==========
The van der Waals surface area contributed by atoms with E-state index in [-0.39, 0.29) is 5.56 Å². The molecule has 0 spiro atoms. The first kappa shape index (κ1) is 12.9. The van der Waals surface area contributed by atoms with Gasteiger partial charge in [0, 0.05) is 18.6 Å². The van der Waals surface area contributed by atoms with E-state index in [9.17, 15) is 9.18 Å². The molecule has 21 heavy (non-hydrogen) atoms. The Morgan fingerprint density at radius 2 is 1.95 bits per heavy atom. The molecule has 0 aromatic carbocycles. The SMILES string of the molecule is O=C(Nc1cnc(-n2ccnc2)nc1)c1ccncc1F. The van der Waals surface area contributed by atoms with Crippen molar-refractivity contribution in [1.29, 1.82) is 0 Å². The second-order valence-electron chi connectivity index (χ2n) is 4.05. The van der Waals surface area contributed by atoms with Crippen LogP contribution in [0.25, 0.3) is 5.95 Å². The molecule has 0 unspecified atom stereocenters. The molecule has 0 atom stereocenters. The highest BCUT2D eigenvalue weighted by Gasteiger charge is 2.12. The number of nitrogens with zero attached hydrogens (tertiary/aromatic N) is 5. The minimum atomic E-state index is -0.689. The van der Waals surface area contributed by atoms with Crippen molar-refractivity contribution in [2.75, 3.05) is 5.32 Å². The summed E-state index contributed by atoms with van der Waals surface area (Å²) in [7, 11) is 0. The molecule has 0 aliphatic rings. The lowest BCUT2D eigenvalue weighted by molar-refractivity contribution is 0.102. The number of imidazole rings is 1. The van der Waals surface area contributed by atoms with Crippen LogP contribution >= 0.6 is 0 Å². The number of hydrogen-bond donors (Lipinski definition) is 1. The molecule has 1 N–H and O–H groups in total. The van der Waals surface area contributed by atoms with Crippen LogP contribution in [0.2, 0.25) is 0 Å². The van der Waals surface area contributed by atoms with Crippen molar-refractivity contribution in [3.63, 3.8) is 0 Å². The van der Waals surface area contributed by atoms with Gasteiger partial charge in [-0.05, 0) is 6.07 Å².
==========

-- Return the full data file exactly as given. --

The van der Waals surface area contributed by atoms with E-state index in [-0.39, 0.29) is 5.56 Å². The molecule has 0 spiro atoms. The first kappa shape index (κ1) is 12.9. The van der Waals surface area contributed by atoms with Gasteiger partial charge in [0, 0.05) is 18.6 Å². The van der Waals surface area contributed by atoms with E-state index in [9.17, 15) is 9.18 Å². The molecule has 21 heavy (non-hydrogen) atoms. The Morgan fingerprint density at radius 2 is 1.95 bits per heavy atom. The molecule has 0 aromatic carbocycles. The SMILES string of the molecule is O=C(Nc1cnc(-n2ccnc2)nc1)c1ccncc1F. The van der Waals surface area contributed by atoms with Crippen molar-refractivity contribution in [1.29, 1.82) is 0 Å². The second-order valence-electron chi connectivity index (χ2n) is 4.05. The van der Waals surface area contributed by atoms with Crippen LogP contribution in [0.25, 0.3) is 5.95 Å². The molecule has 0 unspecified atom stereocenters. The molecule has 0 atom stereocenters. The highest BCUT2D eigenvalue weighted by Gasteiger charge is 2.12. The number of nitrogens with zero attached hydrogens (tertiary/aromatic N) is 5. The minimum atomic E-state index is -0.689. The van der Waals surface area contributed by atoms with Crippen molar-refractivity contribution in [2.75, 3.05) is 5.32 Å². The summed E-state index contributed by atoms with van der Waals surface area (Å²) in [7, 11) is 0. The molecule has 0 aliphatic rings. The lowest BCUT2D eigenvalue weighted by molar-refractivity contribution is 0.102. The number of imidazole rings is 1. The van der Waals surface area contributed by atoms with Crippen LogP contribution >= 0.6 is 0 Å². The number of hydrogen-bond donors (Lipinski definition) is 1. The molecule has 1 N–H and O–H groups in total. The van der Waals surface area contributed by atoms with Crippen LogP contribution in [0.2, 0.25) is 0 Å². The van der Waals surface area contributed by atoms with Crippen molar-refractivity contribution in [3.63, 3.8) is 0 Å². The van der Waals surface area contributed by atoms with Gasteiger partial charge in [-0.05, 0) is 6.07 Å².